Ramadan

Sinning while fasting [does it break the fast?]

It is reported that ‘Umar – Allāh be pleased with him – said:

Fasting does not mean keeping away from only food and drink, it also means keeping away from lying, falsehood, inanity and swearing [by Allāh without need].

It is reported that Ibrāhīm Al-Nakha’ī – Allāh have mercy on him – said:

They used to say: lying breaks the fast.

It is reported that Mujāhid – Allāh have mercy on him – said:

There are two practices, if a person can keep himself from them, his fast will be secured for him: backbiting and lying.

It is related that Abul-‘Āliyah – Allāh have mercy on him – said:

The fasting person is in a state of worship as long as he does not backbite. [1]

It is reported that Ḥafṣah bint Sīrīn – Allāh have mercy on her – said:

Fasting is a shield as long as one does not tear it, and tearing it is when you backbite. [2]

It is reported that Anas b. Mālik – Allāh be pleased with him – said:

If the fasting person backbites, his fast is broken. [3]

Notes

Explaining the meaning of sins breaking the fast, Shaykh Al-Islām Ibn Taymīyah – Allāh have mercy on him – states: [4]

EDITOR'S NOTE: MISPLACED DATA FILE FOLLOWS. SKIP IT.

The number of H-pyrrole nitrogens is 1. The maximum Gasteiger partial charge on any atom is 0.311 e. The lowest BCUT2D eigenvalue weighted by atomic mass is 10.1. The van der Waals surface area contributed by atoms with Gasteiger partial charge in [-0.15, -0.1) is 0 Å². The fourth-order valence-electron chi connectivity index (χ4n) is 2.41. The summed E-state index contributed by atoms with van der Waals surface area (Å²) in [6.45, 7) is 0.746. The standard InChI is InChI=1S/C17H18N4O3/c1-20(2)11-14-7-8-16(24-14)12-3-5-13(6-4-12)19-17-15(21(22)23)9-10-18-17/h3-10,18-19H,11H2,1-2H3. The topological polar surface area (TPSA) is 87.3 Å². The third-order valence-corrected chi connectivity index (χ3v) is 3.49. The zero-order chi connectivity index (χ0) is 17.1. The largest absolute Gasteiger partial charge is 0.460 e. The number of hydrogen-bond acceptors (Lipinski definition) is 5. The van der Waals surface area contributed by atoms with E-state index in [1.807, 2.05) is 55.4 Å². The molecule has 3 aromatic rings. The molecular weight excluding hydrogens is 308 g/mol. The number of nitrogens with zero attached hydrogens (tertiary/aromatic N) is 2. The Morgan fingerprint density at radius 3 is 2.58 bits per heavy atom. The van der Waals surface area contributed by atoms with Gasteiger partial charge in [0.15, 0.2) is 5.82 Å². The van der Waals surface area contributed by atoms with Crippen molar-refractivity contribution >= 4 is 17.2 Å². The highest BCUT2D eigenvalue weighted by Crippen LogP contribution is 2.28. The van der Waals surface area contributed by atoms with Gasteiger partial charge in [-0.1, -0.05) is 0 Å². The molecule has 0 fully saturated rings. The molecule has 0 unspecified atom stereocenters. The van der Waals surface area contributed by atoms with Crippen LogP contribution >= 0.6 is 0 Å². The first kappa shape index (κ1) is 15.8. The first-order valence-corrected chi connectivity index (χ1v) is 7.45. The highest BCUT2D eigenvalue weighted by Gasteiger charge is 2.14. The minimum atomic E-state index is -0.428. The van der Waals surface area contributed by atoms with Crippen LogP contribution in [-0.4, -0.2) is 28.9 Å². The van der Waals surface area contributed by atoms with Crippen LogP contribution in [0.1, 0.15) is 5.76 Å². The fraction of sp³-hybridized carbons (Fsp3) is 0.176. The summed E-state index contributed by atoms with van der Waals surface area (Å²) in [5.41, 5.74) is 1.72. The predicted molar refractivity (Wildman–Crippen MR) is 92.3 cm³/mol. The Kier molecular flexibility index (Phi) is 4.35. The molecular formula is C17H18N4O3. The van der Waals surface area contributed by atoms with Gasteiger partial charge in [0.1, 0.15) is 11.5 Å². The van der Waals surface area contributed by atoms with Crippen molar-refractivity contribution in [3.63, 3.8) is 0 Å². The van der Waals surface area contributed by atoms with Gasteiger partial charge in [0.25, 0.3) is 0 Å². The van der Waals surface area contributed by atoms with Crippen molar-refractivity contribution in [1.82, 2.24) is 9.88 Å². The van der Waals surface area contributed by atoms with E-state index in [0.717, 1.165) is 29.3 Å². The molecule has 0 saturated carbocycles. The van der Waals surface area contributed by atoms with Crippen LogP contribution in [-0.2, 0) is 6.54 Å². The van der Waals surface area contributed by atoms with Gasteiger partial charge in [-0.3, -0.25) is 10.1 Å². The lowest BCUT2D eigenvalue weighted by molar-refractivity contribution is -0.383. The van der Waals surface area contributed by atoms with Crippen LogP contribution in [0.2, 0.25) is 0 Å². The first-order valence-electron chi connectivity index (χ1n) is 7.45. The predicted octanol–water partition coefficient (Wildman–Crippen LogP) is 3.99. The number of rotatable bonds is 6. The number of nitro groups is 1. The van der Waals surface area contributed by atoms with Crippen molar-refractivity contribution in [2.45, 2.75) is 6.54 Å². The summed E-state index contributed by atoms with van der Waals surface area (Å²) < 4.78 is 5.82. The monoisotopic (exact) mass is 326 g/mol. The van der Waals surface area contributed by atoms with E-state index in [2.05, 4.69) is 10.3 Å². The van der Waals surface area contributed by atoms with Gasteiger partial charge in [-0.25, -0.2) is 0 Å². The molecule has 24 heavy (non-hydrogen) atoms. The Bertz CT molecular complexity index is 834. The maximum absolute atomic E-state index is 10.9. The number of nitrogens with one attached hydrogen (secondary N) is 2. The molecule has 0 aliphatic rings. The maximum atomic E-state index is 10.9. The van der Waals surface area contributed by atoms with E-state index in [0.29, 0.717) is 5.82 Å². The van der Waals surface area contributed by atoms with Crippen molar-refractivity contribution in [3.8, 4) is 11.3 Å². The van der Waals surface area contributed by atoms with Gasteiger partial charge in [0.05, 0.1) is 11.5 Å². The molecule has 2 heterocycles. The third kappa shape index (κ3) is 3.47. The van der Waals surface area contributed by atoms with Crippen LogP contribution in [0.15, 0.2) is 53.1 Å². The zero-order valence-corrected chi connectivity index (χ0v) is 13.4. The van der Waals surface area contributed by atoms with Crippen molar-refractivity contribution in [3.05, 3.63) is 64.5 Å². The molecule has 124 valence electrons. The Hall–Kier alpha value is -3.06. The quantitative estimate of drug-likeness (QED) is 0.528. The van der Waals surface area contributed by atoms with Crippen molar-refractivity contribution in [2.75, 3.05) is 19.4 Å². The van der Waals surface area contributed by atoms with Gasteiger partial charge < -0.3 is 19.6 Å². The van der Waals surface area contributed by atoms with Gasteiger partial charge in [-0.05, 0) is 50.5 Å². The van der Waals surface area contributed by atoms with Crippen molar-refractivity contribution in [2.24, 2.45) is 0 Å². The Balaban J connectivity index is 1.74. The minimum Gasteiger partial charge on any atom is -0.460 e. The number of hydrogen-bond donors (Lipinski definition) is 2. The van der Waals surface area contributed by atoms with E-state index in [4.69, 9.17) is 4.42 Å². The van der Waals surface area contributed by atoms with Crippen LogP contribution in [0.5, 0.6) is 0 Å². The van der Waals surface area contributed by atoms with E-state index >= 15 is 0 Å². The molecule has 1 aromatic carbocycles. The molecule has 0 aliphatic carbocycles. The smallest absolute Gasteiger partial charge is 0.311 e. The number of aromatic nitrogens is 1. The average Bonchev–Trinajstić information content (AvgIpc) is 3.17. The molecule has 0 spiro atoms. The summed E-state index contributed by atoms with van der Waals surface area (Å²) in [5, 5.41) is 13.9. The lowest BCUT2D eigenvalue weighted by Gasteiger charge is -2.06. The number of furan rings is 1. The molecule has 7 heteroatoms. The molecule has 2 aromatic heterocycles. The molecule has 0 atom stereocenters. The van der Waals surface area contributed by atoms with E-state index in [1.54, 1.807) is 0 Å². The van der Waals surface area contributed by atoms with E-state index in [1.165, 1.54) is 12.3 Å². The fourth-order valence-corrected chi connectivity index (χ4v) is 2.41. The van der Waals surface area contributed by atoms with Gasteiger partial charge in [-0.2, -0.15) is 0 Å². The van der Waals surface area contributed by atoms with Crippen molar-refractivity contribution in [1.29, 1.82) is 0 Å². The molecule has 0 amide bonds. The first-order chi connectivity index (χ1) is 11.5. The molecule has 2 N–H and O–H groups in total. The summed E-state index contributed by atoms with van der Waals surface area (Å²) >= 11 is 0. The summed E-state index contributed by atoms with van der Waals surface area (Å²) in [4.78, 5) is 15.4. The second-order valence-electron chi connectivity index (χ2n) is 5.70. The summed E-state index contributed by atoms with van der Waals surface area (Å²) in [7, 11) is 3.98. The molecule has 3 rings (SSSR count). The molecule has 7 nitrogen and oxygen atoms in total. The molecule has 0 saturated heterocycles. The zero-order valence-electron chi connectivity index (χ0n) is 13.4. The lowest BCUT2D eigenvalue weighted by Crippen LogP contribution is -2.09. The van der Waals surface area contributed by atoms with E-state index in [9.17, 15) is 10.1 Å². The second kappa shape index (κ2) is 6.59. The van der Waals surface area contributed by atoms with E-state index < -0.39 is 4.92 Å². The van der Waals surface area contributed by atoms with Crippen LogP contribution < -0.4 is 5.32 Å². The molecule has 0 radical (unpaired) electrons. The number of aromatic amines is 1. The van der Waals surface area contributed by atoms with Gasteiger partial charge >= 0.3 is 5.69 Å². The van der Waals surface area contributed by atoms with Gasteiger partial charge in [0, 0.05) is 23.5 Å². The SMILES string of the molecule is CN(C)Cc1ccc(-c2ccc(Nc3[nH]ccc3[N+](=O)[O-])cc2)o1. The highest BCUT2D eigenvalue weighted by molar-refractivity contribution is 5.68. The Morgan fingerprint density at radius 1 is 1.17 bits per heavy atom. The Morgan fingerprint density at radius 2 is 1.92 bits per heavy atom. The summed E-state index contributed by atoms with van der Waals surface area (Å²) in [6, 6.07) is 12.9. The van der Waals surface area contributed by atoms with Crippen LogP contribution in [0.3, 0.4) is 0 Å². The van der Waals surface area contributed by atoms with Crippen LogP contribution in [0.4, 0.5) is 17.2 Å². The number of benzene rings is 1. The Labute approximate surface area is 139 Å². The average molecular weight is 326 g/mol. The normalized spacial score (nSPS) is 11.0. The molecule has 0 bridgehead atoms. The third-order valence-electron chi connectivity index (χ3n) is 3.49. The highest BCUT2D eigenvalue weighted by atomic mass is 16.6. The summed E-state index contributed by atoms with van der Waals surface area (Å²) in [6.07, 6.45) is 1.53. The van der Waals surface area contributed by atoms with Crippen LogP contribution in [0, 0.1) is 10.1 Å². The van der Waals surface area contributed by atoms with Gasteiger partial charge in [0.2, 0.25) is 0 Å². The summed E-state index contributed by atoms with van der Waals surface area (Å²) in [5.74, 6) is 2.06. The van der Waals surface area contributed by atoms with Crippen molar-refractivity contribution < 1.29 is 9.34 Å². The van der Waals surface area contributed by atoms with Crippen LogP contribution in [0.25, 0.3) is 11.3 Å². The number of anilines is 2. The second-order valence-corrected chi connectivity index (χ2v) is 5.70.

It is related from some of the Salaf that backbiting, tale carrying and the likes break the fast, and it is mentioned as one opinion in the madhab of Imām Aḥmad. The final word on this issue is that Allāh the Exalted commanded people to fast in order to achieve piety (taqwā), and Allāh’s Messenger – praise and peace of Allāh be upon him – stated:

Whoever does not leave off false speech and acting by it; then Allāh is not in need of him abandoning his food and drink.

So if the fasting person does not achieve piety, he has not achieved what is intended through fasting, and so the reward of [his] fast will decrease in accordance [with how much he has gone against the intended goal, i.e. commensurate with his sins].

Righteous deeds have two intended goals: gaining reward and avoiding punishment. If a person fasts while also doing forbidden things, like backbiting, carrying tales between people or consuming what is forbidden and so on, he loses the reward.

Thus, when the imams say [backbiting etc.] does not break the fast, it means that the person who sins is not punished in the way a person who openly breaks his fast would be punished.

And those who said it does break the fast in the sense that the person has not achieved the intended goal behind fasting, or in the sense that he has lost the reward for fasting, then this statement is in agreement with the position of the imams.

One who says it breaks the fast in the sense that the person is to be punished for leaving [the fast], then he is in contradiction to the imams.